The TRIAC is a three-terminal device similar in construction and operation to the SCR. The TRIAC controls and conducts current flow during both alternations of an ac cycle, instead of only one. The schematic symbols for the SCR and the TRIAC are compared in the figure above. Both the SCR and the TRIAC have a gate lead. However, in the TRIAC the lead on the same side as the gate is "main terminal 1", and the lead opposite the gate is "main terminal 2". This method of lead labeling is necessary because the TRIAC is essentially two SCRs back to back, with a common gate and common terminals. Each terminal is, in effect, the anode of one SCR and the cathode of another, and either terminal can receive an input. In fact, the functions of a TRIAC can be duplicated by connecting two actual SCRs as shown in the figure below. The result is a three-terminal device identical to the TRIAC. The common anode-cathode connections form main terminals 1 and 2, and the common gate forms terminal 3.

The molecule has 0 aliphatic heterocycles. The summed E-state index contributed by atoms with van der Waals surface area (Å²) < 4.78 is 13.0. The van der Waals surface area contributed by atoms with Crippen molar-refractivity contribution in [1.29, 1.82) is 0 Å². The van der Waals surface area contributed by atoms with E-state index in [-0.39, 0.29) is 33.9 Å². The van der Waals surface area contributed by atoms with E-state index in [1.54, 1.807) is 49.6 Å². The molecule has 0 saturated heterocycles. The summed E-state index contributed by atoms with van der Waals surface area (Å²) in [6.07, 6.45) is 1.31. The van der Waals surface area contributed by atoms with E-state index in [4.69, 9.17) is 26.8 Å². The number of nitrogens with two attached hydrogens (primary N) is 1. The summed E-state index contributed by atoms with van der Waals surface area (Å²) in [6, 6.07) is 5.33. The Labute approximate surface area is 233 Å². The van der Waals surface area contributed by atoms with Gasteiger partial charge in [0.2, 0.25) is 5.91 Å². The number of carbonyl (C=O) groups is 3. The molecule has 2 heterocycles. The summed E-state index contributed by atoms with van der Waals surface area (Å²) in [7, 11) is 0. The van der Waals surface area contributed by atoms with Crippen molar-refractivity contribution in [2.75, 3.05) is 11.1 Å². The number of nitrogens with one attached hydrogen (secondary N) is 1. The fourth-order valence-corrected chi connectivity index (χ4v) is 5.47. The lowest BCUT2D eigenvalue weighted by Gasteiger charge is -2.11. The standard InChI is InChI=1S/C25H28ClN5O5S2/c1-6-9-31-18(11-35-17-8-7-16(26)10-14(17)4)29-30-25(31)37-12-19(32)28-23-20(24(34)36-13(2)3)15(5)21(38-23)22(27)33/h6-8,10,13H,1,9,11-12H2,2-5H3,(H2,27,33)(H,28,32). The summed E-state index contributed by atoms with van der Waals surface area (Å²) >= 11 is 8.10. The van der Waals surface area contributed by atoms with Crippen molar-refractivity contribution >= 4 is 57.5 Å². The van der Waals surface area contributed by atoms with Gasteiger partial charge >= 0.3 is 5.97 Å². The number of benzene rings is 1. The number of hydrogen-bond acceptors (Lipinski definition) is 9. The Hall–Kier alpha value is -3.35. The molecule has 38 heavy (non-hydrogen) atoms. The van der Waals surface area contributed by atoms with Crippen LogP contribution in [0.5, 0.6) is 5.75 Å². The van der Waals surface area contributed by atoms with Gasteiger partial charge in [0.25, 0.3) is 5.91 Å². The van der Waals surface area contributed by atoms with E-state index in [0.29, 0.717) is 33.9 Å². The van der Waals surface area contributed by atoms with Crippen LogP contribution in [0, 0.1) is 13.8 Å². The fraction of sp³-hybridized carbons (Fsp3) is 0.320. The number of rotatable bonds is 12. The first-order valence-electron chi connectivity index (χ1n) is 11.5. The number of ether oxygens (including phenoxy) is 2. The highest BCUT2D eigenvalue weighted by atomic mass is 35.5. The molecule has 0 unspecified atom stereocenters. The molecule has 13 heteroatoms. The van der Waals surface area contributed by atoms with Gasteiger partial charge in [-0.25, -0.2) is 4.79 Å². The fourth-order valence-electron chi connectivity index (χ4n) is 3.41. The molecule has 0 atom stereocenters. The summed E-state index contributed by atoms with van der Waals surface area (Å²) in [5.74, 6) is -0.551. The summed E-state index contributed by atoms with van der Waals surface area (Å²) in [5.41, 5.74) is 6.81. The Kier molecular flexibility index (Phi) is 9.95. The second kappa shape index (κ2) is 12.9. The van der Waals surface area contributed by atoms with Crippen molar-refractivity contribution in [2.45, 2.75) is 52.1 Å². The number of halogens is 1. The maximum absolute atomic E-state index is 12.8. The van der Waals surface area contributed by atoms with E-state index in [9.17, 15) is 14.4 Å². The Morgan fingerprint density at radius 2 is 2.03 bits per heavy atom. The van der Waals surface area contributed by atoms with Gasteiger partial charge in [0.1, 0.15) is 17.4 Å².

The difference in current control between the SCR and the TRIAC can be seen by comparing their operation in the basic circuit shown in the figure below.
In the circuit shown in view A, the SCR is connected in the familiar half-wave arrangement. Current will flow through the load resistor (RL) for one alternation of each input cycle. Diode D1 is necessary to ensure a positive trigger voltage.
In the circuit shown in view B, with the TRIAC inserted in the place of the SCR, current flows through the load resistor during both alternations of the input cycle. Because either alternation will trigger the gate of the TRIAC, D1 is not required in the circuit. Current flowing through the load will reverse direction for half of each input cycle. To clarify this difference, a comparison of the waveforms seen at the input, gate, and output points of the two devices is shown in the figure below.